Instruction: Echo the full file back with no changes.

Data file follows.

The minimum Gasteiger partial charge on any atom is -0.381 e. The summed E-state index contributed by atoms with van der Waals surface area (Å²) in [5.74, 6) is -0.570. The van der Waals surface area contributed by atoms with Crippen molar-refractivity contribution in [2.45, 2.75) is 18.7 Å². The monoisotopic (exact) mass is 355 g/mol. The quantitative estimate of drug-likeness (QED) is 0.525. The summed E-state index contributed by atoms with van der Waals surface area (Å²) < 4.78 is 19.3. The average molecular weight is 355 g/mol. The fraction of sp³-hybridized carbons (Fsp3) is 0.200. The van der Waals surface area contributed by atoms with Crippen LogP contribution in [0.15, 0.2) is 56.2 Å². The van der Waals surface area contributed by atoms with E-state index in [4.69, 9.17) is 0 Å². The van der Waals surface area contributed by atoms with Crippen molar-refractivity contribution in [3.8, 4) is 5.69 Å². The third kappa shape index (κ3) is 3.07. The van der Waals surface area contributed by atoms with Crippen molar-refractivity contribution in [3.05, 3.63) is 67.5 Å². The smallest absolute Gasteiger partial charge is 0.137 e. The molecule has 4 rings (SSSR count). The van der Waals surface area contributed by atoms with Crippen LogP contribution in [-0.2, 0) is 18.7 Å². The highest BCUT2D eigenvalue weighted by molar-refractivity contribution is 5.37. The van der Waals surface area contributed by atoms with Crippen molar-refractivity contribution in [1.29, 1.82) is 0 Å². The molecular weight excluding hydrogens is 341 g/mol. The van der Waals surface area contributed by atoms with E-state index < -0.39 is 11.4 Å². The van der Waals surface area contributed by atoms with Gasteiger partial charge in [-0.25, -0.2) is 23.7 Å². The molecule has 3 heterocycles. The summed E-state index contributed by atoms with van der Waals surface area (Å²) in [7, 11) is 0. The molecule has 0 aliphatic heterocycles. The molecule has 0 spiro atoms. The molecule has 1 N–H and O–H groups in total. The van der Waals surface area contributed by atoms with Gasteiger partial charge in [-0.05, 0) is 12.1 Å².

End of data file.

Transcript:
The minimum Gasteiger partial charge on any atom is -0.381 e. The summed E-state index contributed by atoms with van der Waals surface area (Å²) in [5.74, 6) is -0.570. The van der Waals surface area contributed by atoms with Crippen molar-refractivity contribution in [2.45, 2.75) is 18.7 Å². The monoisotopic (exact) mass is 355 g/mol. The quantitative estimate of drug-likeness (QED) is 0.525. The summed E-state index contributed by atoms with van der Waals surface area (Å²) < 4.78 is 19.3. The average molecular weight is 355 g/mol. The fraction of sp³-hybridized carbons (Fsp3) is 0.200. The van der Waals surface area contributed by atoms with Crippen LogP contribution in [0.15, 0.2) is 56.2 Å². The van der Waals surface area contributed by atoms with E-state index in [4.69, 9.17) is 0 Å². The van der Waals surface area contributed by atoms with Crippen molar-refractivity contribution in [3.8, 4) is 5.69 Å². The third kappa shape index (κ3) is 3.07. The van der Waals surface area contributed by atoms with Crippen molar-refractivity contribution in [3.05, 3.63) is 67.5 Å². The smallest absolute Gasteiger partial charge is 0.137 e. The molecule has 4 rings (SSSR count). The van der Waals surface area contributed by atoms with Crippen LogP contribution in [-0.2, 0) is 18.7 Å². The highest BCUT2D eigenvalue weighted by molar-refractivity contribution is 5.37. The van der Waals surface area contributed by atoms with Crippen molar-refractivity contribution in [1.29, 1.82) is 0 Å². The molecular weight excluding hydrogens is 341 g/mol. The van der Waals surface area contributed by atoms with E-state index < -0.39 is 11.4 Å². The van der Waals surface area contributed by atoms with Gasteiger partial charge in [-0.25, -0.2) is 23.7 Å². The molecule has 3 heterocycles. The summed E-state index contributed by atoms with van der Waals surface area (Å²) in [7, 11) is 0. The molecule has 0 aliphatic heterocycles. The molecule has 0 spiro atoms. The molecule has 1 N–H and O–H groups in total. The van der Waals surface area contributed by atoms with Gasteiger partial charge in [-0.05, 0) is 12.1 Å².